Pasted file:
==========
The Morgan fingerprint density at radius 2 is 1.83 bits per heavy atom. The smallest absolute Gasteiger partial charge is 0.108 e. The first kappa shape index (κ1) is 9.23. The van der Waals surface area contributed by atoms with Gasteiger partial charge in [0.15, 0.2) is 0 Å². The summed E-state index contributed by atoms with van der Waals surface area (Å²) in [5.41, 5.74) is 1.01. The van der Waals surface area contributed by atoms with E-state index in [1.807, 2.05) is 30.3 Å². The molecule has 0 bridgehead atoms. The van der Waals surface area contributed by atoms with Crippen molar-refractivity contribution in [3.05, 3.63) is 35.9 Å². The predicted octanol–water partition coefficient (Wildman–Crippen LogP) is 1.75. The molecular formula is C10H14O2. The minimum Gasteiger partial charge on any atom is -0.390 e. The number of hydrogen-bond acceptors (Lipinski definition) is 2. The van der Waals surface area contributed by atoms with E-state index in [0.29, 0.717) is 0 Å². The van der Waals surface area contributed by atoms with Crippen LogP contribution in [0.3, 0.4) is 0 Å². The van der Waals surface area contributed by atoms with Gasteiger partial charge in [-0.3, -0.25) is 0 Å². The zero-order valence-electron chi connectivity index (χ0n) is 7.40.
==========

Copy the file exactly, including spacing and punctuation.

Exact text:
The Morgan fingerprint density at radius 2 is 1.83 bits per heavy atom. The smallest absolute Gasteiger partial charge is 0.108 e. The first kappa shape index (κ1) is 9.23. The van der Waals surface area contributed by atoms with Gasteiger partial charge in [0.15, 0.2) is 0 Å². The summed E-state index contributed by atoms with van der Waals surface area (Å²) in [5.41, 5.74) is 1.01. The van der Waals surface area contributed by atoms with E-state index in [1.807, 2.05) is 30.3 Å². The molecule has 0 bridgehead atoms. The van der Waals surface area contributed by atoms with Crippen molar-refractivity contribution in [3.05, 3.63) is 35.9 Å². The predicted octanol–water partition coefficient (Wildman–Crippen LogP) is 1.75. The molecular formula is C10H14O2. The minimum Gasteiger partial charge on any atom is -0.390 e. The number of hydrogen-bond acceptors (Lipinski definition) is 2. The van der Waals surface area contributed by atoms with E-state index in [0.29, 0.717) is 0 Å². The van der Waals surface area contributed by atoms with Crippen LogP contribution in [0.3, 0.4) is 0 Å². The van der Waals surface area contributed by atoms with Gasteiger partial charge in [-0.3, -0.25) is 0 Å². The zero-order valence-electron chi connectivity index (χ0n) is 7.40.